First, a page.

More grand plans

The institute argued that the boat was worth $775,000. Richard Wooten, a spokesman said that a number of groups were interested in preserving the boat. “After the Genny is raised, we intend to take her to Ft. Meyers, Fla., where the Ford Foundation and the Edison Foundation have placed $500,000 in their budget for a permanent berthing area for the vessel as a museum and educational center,” he told The Missourian.

The sad end

I don’t know what finally happened to the Genny, but based on photos I saw of its paddle wheels on the LittleRiverBooks website, I’m pretty sure she never made it to Ft. Meyers. Here is a photo showing only the stacks and pilot house sticking up out of the water. Dan Back photographed the stacks and pilothouse with the dry dock in the background; the stacks were removed eventually and sent off to be dismantled. During the high water, spring 1995, she was completely under water.

Here is a photo of the “recovery” effort. It’s the last mention of the Ste. Genevieve in The Missourian.

Ste. Genevieve photo gallery

Here’s a collection of all the photos I could find of the dredge’s visit to Cape Girardeau. They remind me a little of when I photographed the Delta Queen taking on passengers in Cairo in 1968. Click on any photo to make it larger, then click on the left or right side of the image to move through the gallery.









Remember the Birds?

The evening I shot the St. Vincent’s Catholic Church at sunset, I turned the camera in the other direction (standing in almost the same spot) and took this photo of a radio tower that stands along the railroad tracks. (Click to make it larger.)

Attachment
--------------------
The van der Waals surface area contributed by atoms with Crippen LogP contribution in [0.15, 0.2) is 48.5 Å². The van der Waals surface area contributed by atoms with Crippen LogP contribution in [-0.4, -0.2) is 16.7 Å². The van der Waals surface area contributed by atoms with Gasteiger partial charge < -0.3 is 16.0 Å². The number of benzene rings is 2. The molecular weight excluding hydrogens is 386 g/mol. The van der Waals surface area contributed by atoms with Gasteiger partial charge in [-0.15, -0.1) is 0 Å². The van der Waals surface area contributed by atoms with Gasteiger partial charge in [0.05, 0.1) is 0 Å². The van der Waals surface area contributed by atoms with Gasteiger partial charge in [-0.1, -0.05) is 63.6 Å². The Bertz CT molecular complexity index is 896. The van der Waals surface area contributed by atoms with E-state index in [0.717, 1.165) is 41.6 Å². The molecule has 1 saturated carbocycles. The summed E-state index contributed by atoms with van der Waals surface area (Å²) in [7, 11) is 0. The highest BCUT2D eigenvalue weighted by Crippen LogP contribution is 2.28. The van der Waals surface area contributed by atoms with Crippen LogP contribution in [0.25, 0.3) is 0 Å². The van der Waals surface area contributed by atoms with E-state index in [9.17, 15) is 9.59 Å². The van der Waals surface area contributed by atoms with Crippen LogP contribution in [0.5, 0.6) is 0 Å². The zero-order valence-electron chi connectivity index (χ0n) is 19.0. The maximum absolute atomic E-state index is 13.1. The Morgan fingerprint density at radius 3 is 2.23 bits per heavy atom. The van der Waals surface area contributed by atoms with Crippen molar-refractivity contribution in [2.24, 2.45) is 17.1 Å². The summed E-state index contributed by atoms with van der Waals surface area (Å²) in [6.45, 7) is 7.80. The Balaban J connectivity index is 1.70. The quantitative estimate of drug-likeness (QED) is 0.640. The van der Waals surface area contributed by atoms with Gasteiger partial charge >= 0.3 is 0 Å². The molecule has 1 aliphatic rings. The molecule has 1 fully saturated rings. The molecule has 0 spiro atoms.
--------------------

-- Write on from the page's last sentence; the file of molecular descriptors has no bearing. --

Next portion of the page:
There was something about the blue sky, the silhouetted tower and the microwave dish that looked like a flying saucer on its side that appealed to me. When I enlarged the frame, there were streaks of birds flying by (or they might have been mosquitoes; they were that big that night).

Sky would turn black with birds

That reminded me of the huge flocks of starlings that would turn the skies over Cape black at dawn and dusk in the 1960s. They would fly over the house making the most raucous screeching sounds. Then, as suddenly as they had appeared, they were gone. I stood out in the yard blasting away with my Daisy BB gun a few times, but quickly realized I’d never hit anything.

The birds made the news in 1965, when folks in Dexter started testing positive for histoplasmosis, a lung disease attributed to  fungus in the droppings and soil underneath the roosting areas used by several million starlings and blackbirds. A March 24, 1965, Missourian story said that the birds had been roosting on a 20-acre tract near the city for the past five winters.

Eight million birds near Dexter

A five-acre tract near Frisco, about 1-1/2 miles south of Essex, had also been a roosting area for an estimated three to five million birds. It was estimated that as many as eight million birds were nesting around Dexter.

I did a tongue-in-cheek story about suggestions the city had received for taking care of the bird problem. They ranged from the bizarre to the impractical. One, I recall, was to spray them with detergent from the air in the wintertime so that water would penetrate their feathers and they’d freeze to death. The problem with most of the solutions, a city official said, was “what do you do with two million dead blackbirds?”

Birds roosted on bridge

Another story quoted Marvin Campbell, Cape County sanitation officer, as saying that the main roosting place for the Cape Girardeau starlings appeared to be the Mississippi River bridge. Evidence was found that thousands of birds frequented it. The problem wasn’t as great then as it had been in previous years when the birds roosted on State College property, he continued. (I wonder if that’s where the Home of the Birds got its name?)

Ridding the bridge of the birds was going to be complicated because authorities from both Missouri and Illinois would have to be involved. Songbirds were mixed in with the starlings, so mass extermination was not an option.

I suspect that development eliminated most of the nesting areas and the birds either died off or moved on.